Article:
Rules for winning the chess match in Vienna

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THE follow-up conference to the 1975 Helsinki Final Act which convenes today in Vienna will have crucial implications for the future of individuals within the Soviet Union, for United States credibility (the Soviets made commitments in 1975 - will the US ignore non-compliance?), and for the continued unity of the Western alliance. So the Vienna review conference promises to be a lengthy East-West diplomatic chess match. Except briefly during a review meeting at Madrid (1980-83), the Soviets have completely stonewalled or diverted any US actions to enforce Soviet compliance with the human rights provision of the Helsinki Final Act. But Moscow has definite new incentives to negotiate, including the opportunity to build upon its recent European diplomatic gambits, such as the Stockholm Conference which approved ``confidence-building measures,'' and the afterglow of the Reykjavik summit.

Still, the American delegation has many obstacles to overcome. The issues at the conference are woven into the entire competitive superpower relationship. Maintaining a united front among the Western allies vs. the Soviets will be a challenge. At an ``experts'' meeting (proscribed by the Madrid conference) on human contacts last summer in Bern, the US was isolated from the Europeans and vetoed the agreement reached because it papered over the Kremlin's repression. Nothing would be worse than to allow the Politburo to use the Vienna meeting to undermine NATO cohesion.

Nevertheless, the US can achieve crucial objectives at Vienna. Most important is neutralizing the Soviets' version of the ``big lie.'' The Soviets claim that all dissidents are traitors and that any Jew wishing to emigrate has already left. The West must set the record straight.

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Another key US objective at this conference is to enforce greater Soviet human rights compliance. This can be accomplished by skillful use of the US gambit of balancing the security and human rights provisions of the Helsinki Final Act. Mindful of the broken promises of the past, the US must decline to sign a final document until there is improved Soviet rights compliance. New documents are superfluous, since the fundamental issue is Soviet compliance with the existing ones. The Madrid review meeting lasted three years; this one at Vienna might last longer. But the international integrity of the US will diminish if the US agrees to misleading declarations hiding the painful truths about Soviet practices.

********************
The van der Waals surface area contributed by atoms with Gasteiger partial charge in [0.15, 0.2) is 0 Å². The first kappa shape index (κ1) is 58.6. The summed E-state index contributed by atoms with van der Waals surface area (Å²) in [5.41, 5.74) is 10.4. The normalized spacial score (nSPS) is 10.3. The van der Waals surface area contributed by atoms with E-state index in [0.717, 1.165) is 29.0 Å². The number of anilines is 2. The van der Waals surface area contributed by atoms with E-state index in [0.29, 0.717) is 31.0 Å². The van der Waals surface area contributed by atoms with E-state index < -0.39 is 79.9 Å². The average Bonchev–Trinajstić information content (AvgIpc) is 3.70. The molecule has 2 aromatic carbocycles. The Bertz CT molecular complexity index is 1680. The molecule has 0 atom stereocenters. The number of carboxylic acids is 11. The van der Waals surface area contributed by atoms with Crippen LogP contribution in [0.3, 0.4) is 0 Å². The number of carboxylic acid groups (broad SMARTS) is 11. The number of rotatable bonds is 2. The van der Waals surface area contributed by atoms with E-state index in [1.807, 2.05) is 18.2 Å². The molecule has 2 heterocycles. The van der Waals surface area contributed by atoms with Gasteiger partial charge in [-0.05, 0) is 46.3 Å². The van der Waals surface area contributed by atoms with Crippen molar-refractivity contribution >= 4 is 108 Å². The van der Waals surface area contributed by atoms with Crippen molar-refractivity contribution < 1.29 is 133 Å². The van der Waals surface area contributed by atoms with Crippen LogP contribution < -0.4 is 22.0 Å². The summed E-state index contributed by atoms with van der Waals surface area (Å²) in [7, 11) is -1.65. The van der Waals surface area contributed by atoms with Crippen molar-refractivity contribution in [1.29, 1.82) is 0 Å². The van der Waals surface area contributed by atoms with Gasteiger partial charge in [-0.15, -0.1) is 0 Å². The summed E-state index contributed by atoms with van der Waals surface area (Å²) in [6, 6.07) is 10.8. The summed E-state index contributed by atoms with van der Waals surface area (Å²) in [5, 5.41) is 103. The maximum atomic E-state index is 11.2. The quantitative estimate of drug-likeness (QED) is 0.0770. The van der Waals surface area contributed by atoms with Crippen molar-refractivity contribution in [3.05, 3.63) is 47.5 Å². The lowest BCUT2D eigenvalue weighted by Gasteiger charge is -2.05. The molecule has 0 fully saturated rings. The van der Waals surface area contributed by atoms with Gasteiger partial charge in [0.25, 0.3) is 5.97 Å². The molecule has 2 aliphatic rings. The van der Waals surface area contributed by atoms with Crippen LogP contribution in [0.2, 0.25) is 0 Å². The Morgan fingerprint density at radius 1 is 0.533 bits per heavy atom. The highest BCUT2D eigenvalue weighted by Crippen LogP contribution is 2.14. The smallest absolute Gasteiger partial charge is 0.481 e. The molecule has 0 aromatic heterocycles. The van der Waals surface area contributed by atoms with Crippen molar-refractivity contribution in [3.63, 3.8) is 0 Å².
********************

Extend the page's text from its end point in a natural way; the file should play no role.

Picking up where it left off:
Alliance solidarity is also a necessary US objective at this conference. One of the often underrated results of US diplomacy at earlier review meetings has been the maintenance of allied unity. Constant consultations and incorporation of West European viewpoints can keep US allies from aligning with the Soviets, as in Bern. The US delegation must see to it that alliance unity is not jeopardized.

The general objective of Soviet compliance should include a humanitarian response to cases of separated families and those seeking unique medical treatment, restoration of freedom to dissidents whose only crime has been the exercise of their civil liberties as promised in the Helsinki Final Act, and an increase in the level of Jewish emigration.

What compliance progress is possible in each of these areas?

The opportunity is better than average in the humanitarian cases. The Soviets have promised they will resolve these cases. So instead of treating such people as political pawns and timing their release for propaganda purposes, as they often have, the Soviets should resolve the remaining cases exclusively on humanitarian grounds. The West can insist on it by challenging the Soviets to hold to their previous promises.

Gaining freedom for dissidents will be much more difficult. Their release often becomes an ``exchange'' for a captured espionage agent or a Soviet effort to enhance summit atmospherics. Primary candidates for release, according to the Helsinki Watch Committee, are Anatoly Marchenko, Mykula Redenko, Dr. Anatoly Koryagin, and Viktoras Petkus. The release of one of these dissidents in Vienna must be seen as a nonnegotiable down payment to the West. World opinion does matter to the Soviet leadership. According to Anatoly Shcharansky, the steady and extensive publicity about his case was directly responsible for his release. Such publicity efforts also sustain the dissidents psychologically in their quest for freedom.

Substantially increasing Jewish emigration levels is the final human rights compliance task for the US delegation. The Soviets regard the Soviet Jews seeking to emigrate as important bargaining ``pieces'' worth protecting for future arms control or trade initiatives and would carefully weigh any decision to let more Jews emigrate. But if one section of the Helsinki Final Act is diminished in stature, the entire document's effectiveness is undermined.

These are the major issues at the Vienna review conference, and success is never guaranteed. But the opportunities for genuine accomplishment are possible if the US is restrained and patient.

A ``winning position'' for the US is the combination of several elements: tactical positioning, decisiveness, and creativity. Such qualities will be needed to ``checkmate'' the Soviets. Add to these the factors of continuing media and public interest in US success at Vienna. The standard of success for the conference will be the extent of Soviet compliance with the human rights provisions of the Helsinki Final Act.

Robert E. Foster is an associate at the Carnegie Endowment for International Peace.

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